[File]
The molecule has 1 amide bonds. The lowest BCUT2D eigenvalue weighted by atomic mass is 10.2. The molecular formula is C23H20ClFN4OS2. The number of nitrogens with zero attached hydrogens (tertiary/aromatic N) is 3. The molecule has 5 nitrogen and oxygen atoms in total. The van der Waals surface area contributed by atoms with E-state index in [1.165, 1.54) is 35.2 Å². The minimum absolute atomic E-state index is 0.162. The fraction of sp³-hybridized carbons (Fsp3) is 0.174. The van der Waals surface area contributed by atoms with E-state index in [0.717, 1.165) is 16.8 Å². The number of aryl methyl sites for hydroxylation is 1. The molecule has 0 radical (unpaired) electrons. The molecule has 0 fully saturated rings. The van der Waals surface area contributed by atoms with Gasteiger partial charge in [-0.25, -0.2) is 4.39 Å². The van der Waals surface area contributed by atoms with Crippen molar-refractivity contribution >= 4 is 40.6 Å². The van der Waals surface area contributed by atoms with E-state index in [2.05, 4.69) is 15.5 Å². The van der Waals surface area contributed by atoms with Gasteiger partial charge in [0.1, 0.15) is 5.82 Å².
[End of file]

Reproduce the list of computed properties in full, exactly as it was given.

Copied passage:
The molecule has 1 amide bonds. The lowest BCUT2D eigenvalue weighted by atomic mass is 10.2. The molecular formula is C23H20ClFN4OS2. The number of nitrogens with zero attached hydrogens (tertiary/aromatic N) is 3. The molecule has 5 nitrogen and oxygen atoms in total. The van der Waals surface area contributed by atoms with E-state index in [1.165, 1.54) is 35.2 Å². The minimum absolute atomic E-state index is 0.162. The fraction of sp³-hybridized carbons (Fsp3) is 0.174. The van der Waals surface area contributed by atoms with E-state index in [0.717, 1.165) is 16.8 Å². The number of aryl methyl sites for hydroxylation is 1. The molecule has 0 radical (unpaired) electrons. The molecule has 0 fully saturated rings. The van der Waals surface area contributed by atoms with Gasteiger partial charge in [-0.25, -0.2) is 4.39 Å². The van der Waals surface area contributed by atoms with Crippen molar-refractivity contribution >= 4 is 40.6 Å². The van der Waals surface area contributed by atoms with E-state index in [2.05, 4.69) is 15.5 Å². The van der Waals surface area contributed by atoms with Gasteiger partial charge in [0.1, 0.15) is 5.82 Å².